Simultaneous LS & Assembly polls? Surely PM Modi & our MPs are joking
Prime Minister Narendra Modi's idea of holding all elections in the country simultaneously appears informed by recommendations of a Parliamentary panel. However, the panel's report itself is a compilation of elitist presumptions, faulty arguments and wild proposals.
It quotes previous studies on the subject and a couple of international precedents and then goes on to suggest solutions that range from self-contradictory to the impossible.
Rajya Sabha's Committee of Personnel, Public Grievances, Law and Justice had studied the subject and submitted a report on "Feasibility of Holding Simultaneous Elections to the House of People (Lok Sabha) and State Legislative Assemblies", in December 2015. The Committee is headed by Rajya Sabha member belonging to the Congress party, EM Sudarsana Natchiappan and comprises 9 other members from the Rajya Sabha and 20 other member from the Lok Sabha, from various political parties.
For the parliamentary panel, rejection is acceptance
Recognised political parties separately gave written submissions to the panel in which most of them rejected the idea. However, the panel came to the conclusion that most of them were in support of the idea, in principle. The panel felt that the parties which disagreed did so as they felt that the proposal was "against the current constitutional and statutory framework". This, when responses of the parties ranged from 'not feasible' to 'unscientific', 'impracticable' and 'anti-democratic'.
The Congress, Trinamool Congress, CPI, AIMIM and NCP opposed the proposal, while parties that supported it included AIADMK, AGP, Indian Union Muslim League, DMDK and SAD. However, they too had objections, with AIADMK saying 'several aberrations' were inevitable if the policy was adopted and SAD raising at least two 'debatable points'.
The committee gave four reasons to explain the need for simultaneous elections to Lok Sabha and Legislative Assemblies.
Elections have become "big budget affairs" and expenditure by candidates are exceeding the ceiling fixed by the Election Commission. Massive expenditure is incurred for conducting separate elections every year, with EC pegging the cost of holding elections for Lok Sabha and Legislative Assemblies of states and UTs at Rs 4500 crore per year.
Elections lead to imposition of Model Code of Conduct in the poll bound state/area, which puts development activities on hold, affects governance and leads to policy paralysis.
Frequent elections disrupt 'normal' public life and impact essential services. Political rallies disrupt road traffic and lead to noise pollution.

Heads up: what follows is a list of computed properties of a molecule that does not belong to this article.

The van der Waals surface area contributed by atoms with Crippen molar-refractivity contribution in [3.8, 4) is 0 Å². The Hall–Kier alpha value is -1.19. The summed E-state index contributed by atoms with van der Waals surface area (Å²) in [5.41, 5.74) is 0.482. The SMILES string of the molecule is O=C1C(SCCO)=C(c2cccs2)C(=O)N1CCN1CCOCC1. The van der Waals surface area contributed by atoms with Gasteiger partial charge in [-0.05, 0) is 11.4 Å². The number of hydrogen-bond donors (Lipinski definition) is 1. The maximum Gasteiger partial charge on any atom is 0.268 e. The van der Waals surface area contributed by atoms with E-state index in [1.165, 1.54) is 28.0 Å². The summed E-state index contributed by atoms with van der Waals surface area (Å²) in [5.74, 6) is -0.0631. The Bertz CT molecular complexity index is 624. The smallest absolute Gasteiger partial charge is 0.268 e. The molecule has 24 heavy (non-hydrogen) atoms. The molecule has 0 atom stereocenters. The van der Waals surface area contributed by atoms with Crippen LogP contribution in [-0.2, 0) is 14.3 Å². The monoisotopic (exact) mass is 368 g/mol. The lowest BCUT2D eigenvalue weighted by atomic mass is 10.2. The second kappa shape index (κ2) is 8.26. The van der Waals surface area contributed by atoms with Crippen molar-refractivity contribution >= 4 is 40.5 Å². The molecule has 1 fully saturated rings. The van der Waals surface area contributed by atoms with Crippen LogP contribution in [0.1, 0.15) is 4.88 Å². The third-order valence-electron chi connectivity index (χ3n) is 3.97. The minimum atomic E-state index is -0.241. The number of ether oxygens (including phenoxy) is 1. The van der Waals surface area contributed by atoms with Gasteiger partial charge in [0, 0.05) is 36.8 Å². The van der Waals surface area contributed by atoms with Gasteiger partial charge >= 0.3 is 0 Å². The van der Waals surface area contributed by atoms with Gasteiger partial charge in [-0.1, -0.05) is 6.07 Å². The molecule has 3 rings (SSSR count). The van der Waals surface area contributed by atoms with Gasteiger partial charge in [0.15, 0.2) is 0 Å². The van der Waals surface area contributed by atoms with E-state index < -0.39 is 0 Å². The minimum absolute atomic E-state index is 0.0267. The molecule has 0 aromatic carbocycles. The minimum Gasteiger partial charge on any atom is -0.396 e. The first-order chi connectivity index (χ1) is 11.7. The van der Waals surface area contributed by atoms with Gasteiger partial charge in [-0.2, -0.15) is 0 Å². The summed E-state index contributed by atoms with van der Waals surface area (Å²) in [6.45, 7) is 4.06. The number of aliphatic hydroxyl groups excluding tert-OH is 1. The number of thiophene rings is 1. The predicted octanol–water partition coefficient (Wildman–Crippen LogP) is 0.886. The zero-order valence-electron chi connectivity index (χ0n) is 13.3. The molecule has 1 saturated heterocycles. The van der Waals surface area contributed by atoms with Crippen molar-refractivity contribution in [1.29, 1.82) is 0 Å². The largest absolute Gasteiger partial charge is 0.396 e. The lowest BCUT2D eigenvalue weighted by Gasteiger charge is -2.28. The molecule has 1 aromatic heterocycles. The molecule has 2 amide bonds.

Crucial manpower is often deployed on election-related duty for prolonged periods. In 2014, 1077 in situ companies and 1349 mobile companies of Central Armed Police Force (CAPF) were deployed because of Lok Sabha elections and state Assembly elections that were simultaneously taking place in Odisha, Andhra Pradesh, Sikkim and Arunachal Pradesh.
Anti-politics approach to elections
The report doesn't explain how will expenditure by candidates come down if all polls are held together. Neither does it articulate how imposition of Model Code of Conduct leads to policy paralysis, when all it prohibits the party in power from is use of official machinery and staff for electioneering, monopolising public places and government accommodation for election meetings, issue of ads at the government's expense and misuse of official media.
It also prohibits sanctioning grants out of discretionary funds, announcing grants, laying foundation stones, making construction promises and ad-hoc appointments. However, these are all peripheral government activities and can be avoided for a brief period in a limited geography without attracting allegations of policy paralysis.
The theory of elections disrupting 'normal' life betrays an elitist and anti-politics approach. Indian elections are a vibrant phenomenon, with music and colour all around and in many ways are equivalent to festivals. Indian elites who use election holidays as vacations over extended weekends need more politics in their life, not less.
Can't club polls? No problem, just extend or curtail Houses
The icing on the cake in the report is provided by the committee's recommendation. It notes that the tenure of Lok Sabha or the state Assemblies can not be extended beyond the due date of expiry at any cost, except when Emergency has been proclaimed. However, the EC can notify polls six months before the end of the natural term of a House.
In that case, the only option left to synchronise polls to the current Lok Sabha and the current State Assemblies is to hold elections in two phases - elections to some Legislative Assemblies at mid-term of Lok Sabha (November 2016) and remaining with the end of tenure of Lok Sabha (June 2019).
The committee forgets its own note of caution about the impossibility of extending the House and goes on to suggest that elections to all state Assemblies whose terms end before or even after six months to one year from a designated election date can be clubbed together. The terms of some state Legislative Assemblies may need to be extended while some of them may need to be curtailed, it clearly explains.
The second phase of elections, the report notes, can be held in 2019 along with the General Elections to Lok Sabha. It also gives a representative table for the purpose -
This solution serves to bunch together elections to nearly a score-full of state assemblies in two phases each. However, it still doesn't give the road-map for synchronising state polls with Lok Sabha polls, probably admitting the sheer impossibility of it.
Edited by Aditya Menon
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